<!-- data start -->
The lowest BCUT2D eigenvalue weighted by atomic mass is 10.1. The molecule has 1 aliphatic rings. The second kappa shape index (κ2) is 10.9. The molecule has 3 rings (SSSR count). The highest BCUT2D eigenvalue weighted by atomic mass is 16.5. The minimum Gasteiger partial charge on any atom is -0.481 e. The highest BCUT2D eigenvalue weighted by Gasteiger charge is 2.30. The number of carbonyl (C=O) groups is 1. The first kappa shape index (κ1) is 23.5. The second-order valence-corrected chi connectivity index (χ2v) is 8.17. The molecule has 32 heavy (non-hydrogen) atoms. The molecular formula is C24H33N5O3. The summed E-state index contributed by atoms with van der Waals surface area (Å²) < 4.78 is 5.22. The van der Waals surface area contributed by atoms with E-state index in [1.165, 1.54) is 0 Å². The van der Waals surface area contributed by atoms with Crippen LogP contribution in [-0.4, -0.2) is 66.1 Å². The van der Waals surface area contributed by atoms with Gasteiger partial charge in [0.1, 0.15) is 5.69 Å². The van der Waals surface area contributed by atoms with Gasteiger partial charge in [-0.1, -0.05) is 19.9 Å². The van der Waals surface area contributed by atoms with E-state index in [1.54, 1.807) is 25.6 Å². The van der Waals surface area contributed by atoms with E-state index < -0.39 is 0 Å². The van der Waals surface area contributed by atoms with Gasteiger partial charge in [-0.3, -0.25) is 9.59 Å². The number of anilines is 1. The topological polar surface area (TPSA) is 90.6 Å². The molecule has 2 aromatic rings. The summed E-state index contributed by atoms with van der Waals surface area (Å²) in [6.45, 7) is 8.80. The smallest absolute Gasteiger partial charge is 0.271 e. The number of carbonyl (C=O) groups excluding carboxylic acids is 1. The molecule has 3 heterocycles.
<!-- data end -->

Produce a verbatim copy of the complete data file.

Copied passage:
The lowest BCUT2D eigenvalue weighted by atomic mass is 10.1. The molecule has 1 aliphatic rings. The second kappa shape index (κ2) is 10.9. The molecule has 3 rings (SSSR count). The highest BCUT2D eigenvalue weighted by atomic mass is 16.5. The minimum Gasteiger partial charge on any atom is -0.481 e. The highest BCUT2D eigenvalue weighted by Gasteiger charge is 2.30. The number of carbonyl (C=O) groups is 1. The first kappa shape index (κ1) is 23.5. The second-order valence-corrected chi connectivity index (χ2v) is 8.17. The molecule has 32 heavy (non-hydrogen) atoms. The molecular formula is C24H33N5O3. The summed E-state index contributed by atoms with van der Waals surface area (Å²) < 4.78 is 5.22. The van der Waals surface area contributed by atoms with E-state index in [1.165, 1.54) is 0 Å². The van der Waals surface area contributed by atoms with Crippen LogP contribution in [-0.4, -0.2) is 66.1 Å². The van der Waals surface area contributed by atoms with Gasteiger partial charge in [0.1, 0.15) is 5.69 Å². The van der Waals surface area contributed by atoms with Gasteiger partial charge in [-0.1, -0.05) is 19.9 Å². The van der Waals surface area contributed by atoms with E-state index in [1.54, 1.807) is 25.6 Å². The van der Waals surface area contributed by atoms with E-state index < -0.39 is 0 Å². The van der Waals surface area contributed by atoms with Gasteiger partial charge in [-0.3, -0.25) is 9.59 Å². The number of anilines is 1. The topological polar surface area (TPSA) is 90.6 Å². The molecule has 2 aromatic rings. The summed E-state index contributed by atoms with van der Waals surface area (Å²) in [6.45, 7) is 8.80. The smallest absolute Gasteiger partial charge is 0.271 e. The number of carbonyl (C=O) groups excluding carboxylic acids is 1. The molecule has 3 heterocycles.